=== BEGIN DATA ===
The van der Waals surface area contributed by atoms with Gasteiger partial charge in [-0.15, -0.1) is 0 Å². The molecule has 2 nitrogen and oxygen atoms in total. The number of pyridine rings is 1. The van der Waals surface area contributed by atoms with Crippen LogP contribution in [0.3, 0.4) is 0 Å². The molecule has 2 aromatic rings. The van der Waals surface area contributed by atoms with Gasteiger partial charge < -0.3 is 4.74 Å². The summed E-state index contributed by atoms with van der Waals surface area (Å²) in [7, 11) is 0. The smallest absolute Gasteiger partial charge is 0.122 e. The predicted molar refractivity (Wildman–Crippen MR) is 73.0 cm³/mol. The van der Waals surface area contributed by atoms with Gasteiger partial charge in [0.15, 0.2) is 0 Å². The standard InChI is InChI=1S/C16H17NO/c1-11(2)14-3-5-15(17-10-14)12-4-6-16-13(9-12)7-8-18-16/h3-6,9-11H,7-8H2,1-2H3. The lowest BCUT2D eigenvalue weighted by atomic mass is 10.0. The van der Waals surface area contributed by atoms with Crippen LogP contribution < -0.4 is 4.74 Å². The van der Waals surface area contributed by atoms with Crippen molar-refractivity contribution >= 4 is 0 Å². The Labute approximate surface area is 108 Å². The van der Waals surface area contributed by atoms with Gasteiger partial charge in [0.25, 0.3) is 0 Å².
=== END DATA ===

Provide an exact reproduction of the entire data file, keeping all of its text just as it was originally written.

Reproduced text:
The van der Waals surface area contributed by atoms with Gasteiger partial charge in [-0.15, -0.1) is 0 Å². The molecule has 2 nitrogen and oxygen atoms in total. The number of pyridine rings is 1. The van der Waals surface area contributed by atoms with Crippen LogP contribution in [0.3, 0.4) is 0 Å². The molecule has 2 aromatic rings. The van der Waals surface area contributed by atoms with Gasteiger partial charge < -0.3 is 4.74 Å². The summed E-state index contributed by atoms with van der Waals surface area (Å²) in [7, 11) is 0. The smallest absolute Gasteiger partial charge is 0.122 e. The predicted molar refractivity (Wildman–Crippen MR) is 73.0 cm³/mol. The van der Waals surface area contributed by atoms with Gasteiger partial charge in [0.15, 0.2) is 0 Å². The standard InChI is InChI=1S/C16H17NO/c1-11(2)14-3-5-15(17-10-14)12-4-6-16-13(9-12)7-8-18-16/h3-6,9-11H,7-8H2,1-2H3. The lowest BCUT2D eigenvalue weighted by atomic mass is 10.0. The van der Waals surface area contributed by atoms with Crippen LogP contribution < -0.4 is 4.74 Å². The van der Waals surface area contributed by atoms with Crippen molar-refractivity contribution >= 4 is 0 Å². The Labute approximate surface area is 108 Å². The van der Waals surface area contributed by atoms with Gasteiger partial charge in [0.25, 0.3) is 0 Å².